JOHNSON COLLEGE -- Battling decades of stereotypes at Johnson College in Scranton, some young women learned the trades aren't just for men.
On this freezing cold morning, this was called "Girls on Fire" at Johnson College in Scranton.
Young ladies from Forest City Regional, Lackawanna Trail, and Tunkhannock Area High Schools learned science, technology, engineering, math, and the building trades are no longer "boys only."
Rozalie Smith from Tunkhannock Area came to learn what Johnson has to offer, strongly considering something STEM, or building-trades related.
"We're told to do beauty things. We're told to be in cosmetology. We're told to be nurses. We're told to do all that stuff because it's not what girls should do, but I don't think that's right," Smith said.
And that's what "Girls on Fire" is all about -- battling years of thinking about what jobs are good for women, and what ones are good for men.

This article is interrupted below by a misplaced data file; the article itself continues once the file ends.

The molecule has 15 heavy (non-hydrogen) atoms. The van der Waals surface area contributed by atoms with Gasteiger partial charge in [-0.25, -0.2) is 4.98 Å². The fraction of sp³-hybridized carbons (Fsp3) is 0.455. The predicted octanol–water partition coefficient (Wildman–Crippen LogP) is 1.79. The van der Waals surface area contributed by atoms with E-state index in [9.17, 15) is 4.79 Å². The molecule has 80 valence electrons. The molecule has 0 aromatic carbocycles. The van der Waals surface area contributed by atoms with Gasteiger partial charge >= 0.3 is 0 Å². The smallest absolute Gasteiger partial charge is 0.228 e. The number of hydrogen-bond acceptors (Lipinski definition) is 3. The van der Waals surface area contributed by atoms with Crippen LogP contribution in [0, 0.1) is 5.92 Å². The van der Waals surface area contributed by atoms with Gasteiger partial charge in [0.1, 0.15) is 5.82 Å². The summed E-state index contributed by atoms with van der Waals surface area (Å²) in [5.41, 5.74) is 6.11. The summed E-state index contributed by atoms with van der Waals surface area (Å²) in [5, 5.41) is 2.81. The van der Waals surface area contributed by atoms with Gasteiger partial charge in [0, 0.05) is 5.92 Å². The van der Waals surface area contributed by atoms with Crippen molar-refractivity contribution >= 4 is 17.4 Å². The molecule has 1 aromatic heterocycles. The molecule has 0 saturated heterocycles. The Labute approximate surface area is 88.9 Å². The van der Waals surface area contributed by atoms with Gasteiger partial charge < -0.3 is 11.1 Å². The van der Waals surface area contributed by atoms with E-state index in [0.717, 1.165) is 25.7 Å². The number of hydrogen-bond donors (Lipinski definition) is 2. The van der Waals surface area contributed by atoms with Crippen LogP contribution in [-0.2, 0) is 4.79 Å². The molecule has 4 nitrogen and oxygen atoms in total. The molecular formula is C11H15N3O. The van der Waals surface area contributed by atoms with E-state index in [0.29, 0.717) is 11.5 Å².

"I just feel like there's a stigma that women are made to think they can do 'these' jobs and men can do 'these' jobs and we want to change that stigma," said Johnson College career services manager Dana Healey.
Healey feels "Girls on Fire" has been a success in the past. She sees it on the faces of the girls. They walk in with fear. They leave with optimism.
Some of the young ladies here are still on the fence. They're not sure about a job. They're not sure about a school, but some have already made a decision.
For Sydney Swan, a senior from Lackawanna Trail, Johnson College and electronics are in her future. Swan has no fears entering what some feel is a man's world.
"I think it will work in my favor," said Swan. "There's not a lot of females in the STEM programs and i want to be one of them."
It could be a while before we learn if the sixth annual Girls on Fire at Johnson College was successful. Many of these young women have a few years before they decide on a career.